Response: “When numbers matter”


I hope you all had a phenomenal week. I know many of you are doing whatever it takes to prepare for the upcoming midterms, tests, quizzes, and exams.

Students just like you through their Students’ Unions have been working hard to organize high-quality events to help you de-stress and enjoy your time at the University of Toronto Mississauga. We hope you enjoyed the events last week—events like Halloween Haunt at Wonderland, the Haunted House at the Student Centre, or Halloween Pub. It was a fun and scary week for all of us.

Unfortunately, I am writing this editorial response to address some serious allegations made on September 14 by our current editor-in-chief in her editorial, “When Numbers Matter”. This article stressed the need to read in between the lines and tasked the readers with paying attention to detail. We could go back and forth as to what should be looked at when it comes to The Medium, but we will not go down that route. I would, however, like to address the points made in the opinion piece about the UTMSU financials and address the misinformation that was presented. I understand that it is an opinion piece; however, many students may misinterpret these opinions as facts. Unfortunately, situations like these can negatively influence students’ perceptions of the union. That is not something we want because the Students’ Union is here for just that—the students.

For the past couple of years, The Medium has been trying to insinuate that either the UTMSU mismanages the food centre or that UTMSU does not know what it is doing. UTMSU has always been open and transparent with the budget when it comes to the food centre. The food centre is a service funded through a levy that is collected from all UTMSU members, and whenever the money is left over it is returned to the operating budget. If there is ever a need for extra or new funding for the food centre, the funding is secured from the UTMSU operating budget, too. The food centre is not a separate entity from UTMSU, because it is a service offered through the Students’ Union.

We are always looking for new ways to improve the services that are provided by the UTMSU; therefore, we converted the space from a food bank to a food centre. We created a space that is conducive to learning and raising awareness about food insecurity, building community, and providing access to alternative good food.

The second accusation relates to funding for our 19 academic-based societies. In her editorial, the editor-in-chief asks club executives to look at the excess funding from the academic societies budget.

It is important to make the distinction that academic societies are different from clubs because they are recognized and funded through two different processes. It is also important to note that academic societies were created when UTMSU and the university, through the Office of the VP Academic and Dean, agreed to recognize these academic-based student groups and fund them through a dedicated pool of funds. The entity responsible for recognition and funding is called the Academic Societies Advisory Committee, whose membership consists of “three individuals from the Dean’s Office and three individuals from UTMSU”. The ASAC makes the final recommendations on funding allocations to each academic society. Each year, funding depends on program enrollment and previous spending patterns of each academic society executive team.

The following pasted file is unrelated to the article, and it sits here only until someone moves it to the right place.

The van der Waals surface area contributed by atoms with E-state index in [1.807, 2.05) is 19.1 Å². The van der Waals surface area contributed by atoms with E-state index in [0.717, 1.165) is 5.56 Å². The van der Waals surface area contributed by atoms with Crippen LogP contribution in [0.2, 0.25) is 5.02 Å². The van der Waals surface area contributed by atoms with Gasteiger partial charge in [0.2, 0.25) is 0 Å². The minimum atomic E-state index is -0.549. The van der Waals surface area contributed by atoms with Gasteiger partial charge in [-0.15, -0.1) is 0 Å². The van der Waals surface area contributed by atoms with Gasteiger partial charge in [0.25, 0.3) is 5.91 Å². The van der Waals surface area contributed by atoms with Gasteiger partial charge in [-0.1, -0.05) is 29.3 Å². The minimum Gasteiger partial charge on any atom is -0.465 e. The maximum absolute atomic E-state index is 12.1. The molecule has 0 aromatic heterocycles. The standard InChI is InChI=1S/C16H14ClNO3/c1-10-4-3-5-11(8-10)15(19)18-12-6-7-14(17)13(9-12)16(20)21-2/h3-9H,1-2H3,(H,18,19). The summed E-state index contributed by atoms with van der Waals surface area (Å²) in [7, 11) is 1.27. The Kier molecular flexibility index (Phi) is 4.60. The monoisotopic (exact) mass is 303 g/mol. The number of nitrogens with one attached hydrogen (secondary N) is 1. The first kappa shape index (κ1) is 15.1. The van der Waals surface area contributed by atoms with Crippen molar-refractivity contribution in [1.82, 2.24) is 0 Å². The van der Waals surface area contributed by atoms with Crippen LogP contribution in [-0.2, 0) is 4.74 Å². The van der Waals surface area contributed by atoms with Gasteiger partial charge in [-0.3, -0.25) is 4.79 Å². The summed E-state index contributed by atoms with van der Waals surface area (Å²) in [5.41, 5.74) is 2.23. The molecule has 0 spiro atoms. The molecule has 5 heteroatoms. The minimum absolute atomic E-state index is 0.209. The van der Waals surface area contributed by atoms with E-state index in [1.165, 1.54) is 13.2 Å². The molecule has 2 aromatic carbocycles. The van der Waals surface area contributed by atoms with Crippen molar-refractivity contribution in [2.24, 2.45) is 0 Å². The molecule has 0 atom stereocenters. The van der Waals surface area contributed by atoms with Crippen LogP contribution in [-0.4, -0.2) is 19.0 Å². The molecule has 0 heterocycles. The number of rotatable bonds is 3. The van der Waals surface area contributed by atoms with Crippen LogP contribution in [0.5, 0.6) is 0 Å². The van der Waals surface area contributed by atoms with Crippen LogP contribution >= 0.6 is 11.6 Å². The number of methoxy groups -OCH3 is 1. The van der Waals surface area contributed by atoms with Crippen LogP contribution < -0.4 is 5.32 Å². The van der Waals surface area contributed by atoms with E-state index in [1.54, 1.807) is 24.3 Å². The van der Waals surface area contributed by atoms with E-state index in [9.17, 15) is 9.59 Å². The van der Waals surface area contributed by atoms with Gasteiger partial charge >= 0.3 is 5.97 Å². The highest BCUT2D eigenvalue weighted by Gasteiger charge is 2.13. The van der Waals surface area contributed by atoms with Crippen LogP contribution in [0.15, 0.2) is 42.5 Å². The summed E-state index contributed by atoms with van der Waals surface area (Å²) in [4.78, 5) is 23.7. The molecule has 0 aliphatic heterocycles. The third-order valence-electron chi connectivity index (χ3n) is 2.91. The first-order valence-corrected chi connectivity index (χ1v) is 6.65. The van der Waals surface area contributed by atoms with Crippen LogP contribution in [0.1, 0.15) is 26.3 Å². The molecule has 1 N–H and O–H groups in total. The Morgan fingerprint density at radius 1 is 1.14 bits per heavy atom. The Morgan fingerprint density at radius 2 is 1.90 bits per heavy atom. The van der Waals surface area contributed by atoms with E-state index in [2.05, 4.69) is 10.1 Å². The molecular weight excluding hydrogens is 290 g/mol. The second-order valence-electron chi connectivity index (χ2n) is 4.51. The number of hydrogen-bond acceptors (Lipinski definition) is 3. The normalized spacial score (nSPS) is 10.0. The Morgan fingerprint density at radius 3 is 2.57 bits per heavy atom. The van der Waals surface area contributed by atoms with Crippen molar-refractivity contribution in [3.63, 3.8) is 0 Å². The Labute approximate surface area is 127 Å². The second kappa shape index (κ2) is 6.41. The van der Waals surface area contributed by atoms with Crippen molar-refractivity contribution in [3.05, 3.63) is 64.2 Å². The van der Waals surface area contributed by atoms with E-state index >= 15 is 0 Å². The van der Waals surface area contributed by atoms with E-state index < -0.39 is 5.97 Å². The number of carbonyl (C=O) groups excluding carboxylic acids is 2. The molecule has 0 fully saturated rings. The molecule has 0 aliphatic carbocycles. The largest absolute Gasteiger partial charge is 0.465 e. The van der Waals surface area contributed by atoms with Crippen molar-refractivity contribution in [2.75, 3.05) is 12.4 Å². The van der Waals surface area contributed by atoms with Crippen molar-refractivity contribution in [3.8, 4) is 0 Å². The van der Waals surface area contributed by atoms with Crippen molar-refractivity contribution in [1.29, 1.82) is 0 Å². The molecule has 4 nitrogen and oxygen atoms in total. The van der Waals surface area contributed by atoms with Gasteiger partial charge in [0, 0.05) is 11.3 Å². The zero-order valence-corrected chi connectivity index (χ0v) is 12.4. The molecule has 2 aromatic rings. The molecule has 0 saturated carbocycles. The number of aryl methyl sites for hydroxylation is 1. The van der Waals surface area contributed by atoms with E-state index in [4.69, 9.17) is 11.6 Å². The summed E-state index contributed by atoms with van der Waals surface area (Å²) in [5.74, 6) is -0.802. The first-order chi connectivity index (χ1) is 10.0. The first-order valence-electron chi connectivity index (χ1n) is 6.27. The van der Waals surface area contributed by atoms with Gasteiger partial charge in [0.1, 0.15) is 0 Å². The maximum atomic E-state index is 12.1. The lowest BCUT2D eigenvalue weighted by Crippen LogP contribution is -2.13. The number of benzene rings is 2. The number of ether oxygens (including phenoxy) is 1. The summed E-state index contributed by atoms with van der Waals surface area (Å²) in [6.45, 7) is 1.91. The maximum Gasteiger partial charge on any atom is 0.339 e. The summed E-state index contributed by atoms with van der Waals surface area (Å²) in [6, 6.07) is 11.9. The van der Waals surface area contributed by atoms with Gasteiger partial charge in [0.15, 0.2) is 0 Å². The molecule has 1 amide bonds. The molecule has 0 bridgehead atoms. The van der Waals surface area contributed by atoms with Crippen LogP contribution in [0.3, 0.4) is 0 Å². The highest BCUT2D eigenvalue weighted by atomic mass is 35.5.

The UTMSU collects a certain amount of funds for the academic societies through a dedicated fee and the Dean’s Office matches it. The money is allocated to each academic society, while a portion of the money goes to the short-term funding pool and a long-term funding pool. Any money that is left over is re-invested in academic societies by ASAC. Money may be left over because of poor spending and wherein funding is withheld (obviously at the discretion of the ASAC) or simply because the societies did not use it.

This year we believe that societies will spend more than usual simply because they now have to bear the costs of AV (a minimum of $100 every time they want to use AV equipment when they rent a lecture hall on campus). The process of determining funding is explained to academic societies during training and again when we do their audits in January and June; these audits are to ensure that there is no poor spending and that the academic societies are fulfilling their mandates. The ASAC uses these audits to decide funding allocations.

The Medium was right in that there was mistake in the calculations presented on the page. The way the article was printed made it seem like UTMSU is incapable of doing simple math, but we appreciate the concern and suggestions—the clerical error that was made has since been fixed.

UTMSU would like to ask students to take a look at their newspaper that they also pay a levy to and to look at its operations as well. UTMSU puts itself out there to be criticized and acknowledge that it will happen. However, we would appreciate it if folks at The Medium would ask questions about things that appear unclear before making any such unwarranted accusations in the future.

On behalf of the UTMSU executive, I would like to thank The Medium for their diligence so far, but it’s time for the student-funded newspaper to start paying attention to the decisions made by our administrators because students also deserve an answer to their questions.

Ebi Agbeyegbe
President of UTMSU

Also see this week’s editorial.

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